First results from PETRA III beamline P61B: Phase relations of the olivine–ahrensite transition

Using modern multi‑anvil techniques at high temperatures

Photo of the beamline P61B with the Large Volume Press (LVP)

The Large Volume Press (LVP) 'Aster-15' at the PETRA III beamline P61B. A sample (in the middle) would be compressed by the blue rams and the X-rays come from the right, behind the press (Photo: DESY).

Comparison between olivine–ahrensite loop determined in our study with previously published

Comparison between olivine–ahrensite loop determined in the study at PETRA III beamline 61B (blue line) with previously published data, further details see original publication (Figure from original publication A. Chanyshev et al., licensed under a Creative Commons Attribution 4.0 International License).

A research team from DESY and the Bayerisches Geoinstitut (University of Bayreuth) headed by Tomoo Katsura, studied an important transformation in olivine, the most abundant mineral on the Earth. At PETRA III, they determined the phase relations between olivine and its high-pressure modification, ahrensite, at 1740 K in the pressure range of 7.5–11.2 GPa. These are the first published results using synchrotron radiation at the PETRA III beamline P61B for measurements in the Large Volume Press ‘Aster-15’ since the operation for users started in Autumn 2020. The findings are published in the journal ‘Contributions to Mineralogy and Petrology’.

Olivine (Mg,Fe)2SiO4 is one of the most abundant minerals in the upper layers of terrestrial planetary interiors. Although olivine is predominantly magnesium enriched in the Earth’s mantle, it is more iron enriched in other planets, such as Mars. With increasing depth, iron-rich olivine transforms into a spinel-structured high-pressure phase, ahrensite. Knowledge regarding the phase relationships of abundant mantle minerals is crucial for understanding planetary structures and dynamics, which are otherwise not accessible. Therefore, a detailed investigation of the olivine-ahrensite transition is required for studies of iron-rich planets. Olivine-ahrensite paragenesis has also been reported in many meteorites. The formation mechanism of paragenesis provides clues regarding the origin of such meteorites. A precise determination of the olivine-ahrensite phase transition thus allows meteorite impact conditions to be estimated.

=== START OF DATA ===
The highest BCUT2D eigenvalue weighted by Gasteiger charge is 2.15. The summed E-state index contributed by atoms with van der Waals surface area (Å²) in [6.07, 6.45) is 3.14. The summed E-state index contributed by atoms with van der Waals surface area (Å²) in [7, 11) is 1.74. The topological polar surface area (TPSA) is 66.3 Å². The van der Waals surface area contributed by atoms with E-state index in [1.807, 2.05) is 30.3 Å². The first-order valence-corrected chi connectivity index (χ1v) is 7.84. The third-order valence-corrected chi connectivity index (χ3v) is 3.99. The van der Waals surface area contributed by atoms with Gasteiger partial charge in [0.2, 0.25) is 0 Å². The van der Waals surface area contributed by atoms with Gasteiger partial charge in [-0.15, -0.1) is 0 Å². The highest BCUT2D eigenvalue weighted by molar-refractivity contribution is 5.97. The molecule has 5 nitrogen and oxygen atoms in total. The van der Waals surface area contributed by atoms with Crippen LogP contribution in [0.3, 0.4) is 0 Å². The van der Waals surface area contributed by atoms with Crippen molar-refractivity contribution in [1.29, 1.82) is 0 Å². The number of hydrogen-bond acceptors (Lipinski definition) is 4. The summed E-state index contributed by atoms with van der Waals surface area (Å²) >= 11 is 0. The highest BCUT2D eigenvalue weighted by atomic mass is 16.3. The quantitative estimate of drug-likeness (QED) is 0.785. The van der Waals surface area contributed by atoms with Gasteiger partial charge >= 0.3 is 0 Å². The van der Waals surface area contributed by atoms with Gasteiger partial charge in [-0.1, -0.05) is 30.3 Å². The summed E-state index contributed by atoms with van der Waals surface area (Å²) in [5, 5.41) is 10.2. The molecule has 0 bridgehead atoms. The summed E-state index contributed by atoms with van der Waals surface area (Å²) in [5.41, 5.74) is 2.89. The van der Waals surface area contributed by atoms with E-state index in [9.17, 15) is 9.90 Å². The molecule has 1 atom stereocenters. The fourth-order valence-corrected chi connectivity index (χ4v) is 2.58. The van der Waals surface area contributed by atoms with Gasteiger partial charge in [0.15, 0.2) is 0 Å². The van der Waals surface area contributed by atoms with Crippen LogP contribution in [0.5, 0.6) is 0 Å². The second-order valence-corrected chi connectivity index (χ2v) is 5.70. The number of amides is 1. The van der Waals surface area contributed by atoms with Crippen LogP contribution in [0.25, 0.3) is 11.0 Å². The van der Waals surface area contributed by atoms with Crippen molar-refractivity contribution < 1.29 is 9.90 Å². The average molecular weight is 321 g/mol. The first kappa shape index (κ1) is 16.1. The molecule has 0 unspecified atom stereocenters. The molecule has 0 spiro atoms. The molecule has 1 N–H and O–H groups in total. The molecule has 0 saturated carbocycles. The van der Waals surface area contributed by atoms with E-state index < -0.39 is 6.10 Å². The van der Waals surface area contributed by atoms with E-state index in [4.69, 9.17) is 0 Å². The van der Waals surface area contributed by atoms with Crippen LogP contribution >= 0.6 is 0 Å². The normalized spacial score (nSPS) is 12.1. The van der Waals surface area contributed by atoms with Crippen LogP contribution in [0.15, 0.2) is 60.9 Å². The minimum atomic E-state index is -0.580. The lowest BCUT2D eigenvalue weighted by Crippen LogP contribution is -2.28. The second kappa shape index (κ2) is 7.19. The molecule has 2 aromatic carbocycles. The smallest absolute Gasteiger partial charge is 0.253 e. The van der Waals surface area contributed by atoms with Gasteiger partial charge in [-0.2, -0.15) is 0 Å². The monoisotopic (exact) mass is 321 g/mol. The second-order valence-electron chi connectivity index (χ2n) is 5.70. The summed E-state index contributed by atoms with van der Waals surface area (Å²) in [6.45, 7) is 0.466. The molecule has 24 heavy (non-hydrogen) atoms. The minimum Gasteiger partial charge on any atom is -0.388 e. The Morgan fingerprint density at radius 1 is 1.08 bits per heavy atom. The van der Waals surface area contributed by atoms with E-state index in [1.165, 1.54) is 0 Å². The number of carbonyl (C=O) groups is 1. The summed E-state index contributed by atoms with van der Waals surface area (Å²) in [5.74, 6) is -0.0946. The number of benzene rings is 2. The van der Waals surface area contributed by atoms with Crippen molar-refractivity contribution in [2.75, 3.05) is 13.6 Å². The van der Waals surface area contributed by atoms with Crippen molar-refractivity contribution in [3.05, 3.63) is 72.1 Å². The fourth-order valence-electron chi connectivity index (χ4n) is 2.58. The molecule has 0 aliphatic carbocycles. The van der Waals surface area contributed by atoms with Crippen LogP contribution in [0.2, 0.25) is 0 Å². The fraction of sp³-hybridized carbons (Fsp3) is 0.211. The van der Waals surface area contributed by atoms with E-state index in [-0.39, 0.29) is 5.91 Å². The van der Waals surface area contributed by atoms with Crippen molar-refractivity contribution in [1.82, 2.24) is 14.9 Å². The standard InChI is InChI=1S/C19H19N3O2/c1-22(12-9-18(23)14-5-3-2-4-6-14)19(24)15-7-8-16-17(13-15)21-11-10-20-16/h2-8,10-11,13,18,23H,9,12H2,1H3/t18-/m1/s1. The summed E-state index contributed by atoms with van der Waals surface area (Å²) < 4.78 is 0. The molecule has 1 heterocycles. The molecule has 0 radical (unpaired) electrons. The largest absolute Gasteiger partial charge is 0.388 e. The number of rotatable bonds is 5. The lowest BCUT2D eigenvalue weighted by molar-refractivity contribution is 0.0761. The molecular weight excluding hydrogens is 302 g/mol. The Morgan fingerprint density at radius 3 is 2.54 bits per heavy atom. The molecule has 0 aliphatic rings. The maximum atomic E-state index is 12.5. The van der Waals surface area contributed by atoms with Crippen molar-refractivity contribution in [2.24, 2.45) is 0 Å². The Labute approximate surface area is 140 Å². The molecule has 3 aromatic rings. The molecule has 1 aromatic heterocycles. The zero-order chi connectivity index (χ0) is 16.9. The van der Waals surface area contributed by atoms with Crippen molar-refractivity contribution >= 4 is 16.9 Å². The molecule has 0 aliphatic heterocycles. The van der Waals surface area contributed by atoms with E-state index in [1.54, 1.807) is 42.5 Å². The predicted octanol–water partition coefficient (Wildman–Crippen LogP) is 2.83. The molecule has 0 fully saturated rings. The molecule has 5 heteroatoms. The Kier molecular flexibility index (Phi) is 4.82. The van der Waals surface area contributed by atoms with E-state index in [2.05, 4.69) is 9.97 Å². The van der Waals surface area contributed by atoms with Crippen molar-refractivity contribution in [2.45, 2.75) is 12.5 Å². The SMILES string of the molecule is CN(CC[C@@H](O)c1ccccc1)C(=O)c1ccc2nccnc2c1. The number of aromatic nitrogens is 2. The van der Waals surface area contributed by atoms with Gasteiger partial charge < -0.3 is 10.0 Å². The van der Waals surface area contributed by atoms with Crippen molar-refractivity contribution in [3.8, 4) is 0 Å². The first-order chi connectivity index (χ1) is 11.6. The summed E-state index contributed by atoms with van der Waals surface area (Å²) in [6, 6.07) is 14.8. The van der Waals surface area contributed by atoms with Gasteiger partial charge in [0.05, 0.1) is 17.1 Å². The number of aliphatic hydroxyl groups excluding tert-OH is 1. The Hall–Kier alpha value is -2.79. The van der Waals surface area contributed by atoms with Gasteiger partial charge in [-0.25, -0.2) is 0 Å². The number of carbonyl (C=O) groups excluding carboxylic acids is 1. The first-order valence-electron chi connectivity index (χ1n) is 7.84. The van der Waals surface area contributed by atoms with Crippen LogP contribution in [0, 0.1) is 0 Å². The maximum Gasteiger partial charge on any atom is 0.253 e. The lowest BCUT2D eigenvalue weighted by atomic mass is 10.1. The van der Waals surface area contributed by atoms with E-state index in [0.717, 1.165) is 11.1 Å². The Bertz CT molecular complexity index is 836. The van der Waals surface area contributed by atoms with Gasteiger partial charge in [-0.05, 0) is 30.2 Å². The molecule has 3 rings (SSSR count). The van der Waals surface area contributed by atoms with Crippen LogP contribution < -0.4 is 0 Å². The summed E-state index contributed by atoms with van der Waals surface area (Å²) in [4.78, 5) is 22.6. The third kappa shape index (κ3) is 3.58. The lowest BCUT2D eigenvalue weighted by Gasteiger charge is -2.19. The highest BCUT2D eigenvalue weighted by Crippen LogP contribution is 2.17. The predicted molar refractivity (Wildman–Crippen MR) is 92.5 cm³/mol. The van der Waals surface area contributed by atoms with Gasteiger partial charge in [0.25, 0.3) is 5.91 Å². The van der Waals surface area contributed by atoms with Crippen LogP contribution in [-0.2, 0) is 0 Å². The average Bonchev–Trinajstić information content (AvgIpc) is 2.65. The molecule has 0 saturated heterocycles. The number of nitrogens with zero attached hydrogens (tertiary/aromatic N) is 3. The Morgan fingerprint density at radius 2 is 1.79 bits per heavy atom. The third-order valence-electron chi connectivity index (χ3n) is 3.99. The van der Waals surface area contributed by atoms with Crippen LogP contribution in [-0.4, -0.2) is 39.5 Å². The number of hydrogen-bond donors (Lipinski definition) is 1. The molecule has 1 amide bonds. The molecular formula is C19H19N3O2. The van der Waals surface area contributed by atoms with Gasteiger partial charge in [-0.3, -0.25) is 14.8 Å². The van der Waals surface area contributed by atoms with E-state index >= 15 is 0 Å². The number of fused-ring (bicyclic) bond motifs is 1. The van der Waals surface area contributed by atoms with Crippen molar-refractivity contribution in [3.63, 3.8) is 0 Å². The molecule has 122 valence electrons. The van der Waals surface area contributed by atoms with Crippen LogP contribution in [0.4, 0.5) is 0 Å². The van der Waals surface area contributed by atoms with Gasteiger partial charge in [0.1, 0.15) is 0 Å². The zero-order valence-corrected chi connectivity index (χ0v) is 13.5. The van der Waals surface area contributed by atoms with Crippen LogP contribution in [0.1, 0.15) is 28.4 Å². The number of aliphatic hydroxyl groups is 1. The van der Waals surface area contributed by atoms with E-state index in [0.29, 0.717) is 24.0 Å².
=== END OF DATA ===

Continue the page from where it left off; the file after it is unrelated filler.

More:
The research team investigated high-pressure and high-temperature olivine-ahrensite phase relations using the Large Volume Press (LVP) at the beamline P61B. Olivine samples with different compositions were compressed to 7.5–11.2 GPa and then heated to 1740 K. The sample pressures were determined using in situ X-ray diffraction. After the experiments where olivine and ahrensite were observed to stably coexist, the compositions of these minerals were determined by electron probe microanalysis using a scanning electron microscope. 

To quantitatively determine pressure and temperature conditions from the compositions of coexisting olivine and ahrensite, a software was developed. It is based on the achieved results and thermodynamic calculations. By using this software (“Olivine–ahrensite loop calculation tool”) scientists attempted to evaluate the shock conditions from published data for compositions of coexisting olivine and ahrensite in Martian meteorites and chondrite meteorites. They first estimated the shock temperatures based on the Fe-Mg partition coefficients between these minerals, and subsequently obtained shock pressures using these temperatures as well as the magnesium content.

The determined olivine-ahrensite relationship ratio in a wide pressure-temperature range is valuable not only for planetary science, but also for high-pressure technology. It eases in particular the calibration of high-pressure apparatuses at high temperatures. Conventionally, mineral phase transition measurements have to be repeatedly conducted several times with variable press loads. Using olivine solid solutions, it is possible to precisely determine the pressure in a single run using the measured compositions of coexisting olivine and ahrensite.


Original publication:

Determination of phase relations of the olivine–ahrensite transition in the Mg2SiO4–Fe2SiO4 system at 1740 K using modern multi‑anvil techniques, A. Chanyshev, D. Bondar, H. Fei, N. Purevjav, T. Ishii, K. Nishida, S. Bhat, R. Farla, and T. Katsura, Contributions to Mineralogy and Petrology (2021), DOI: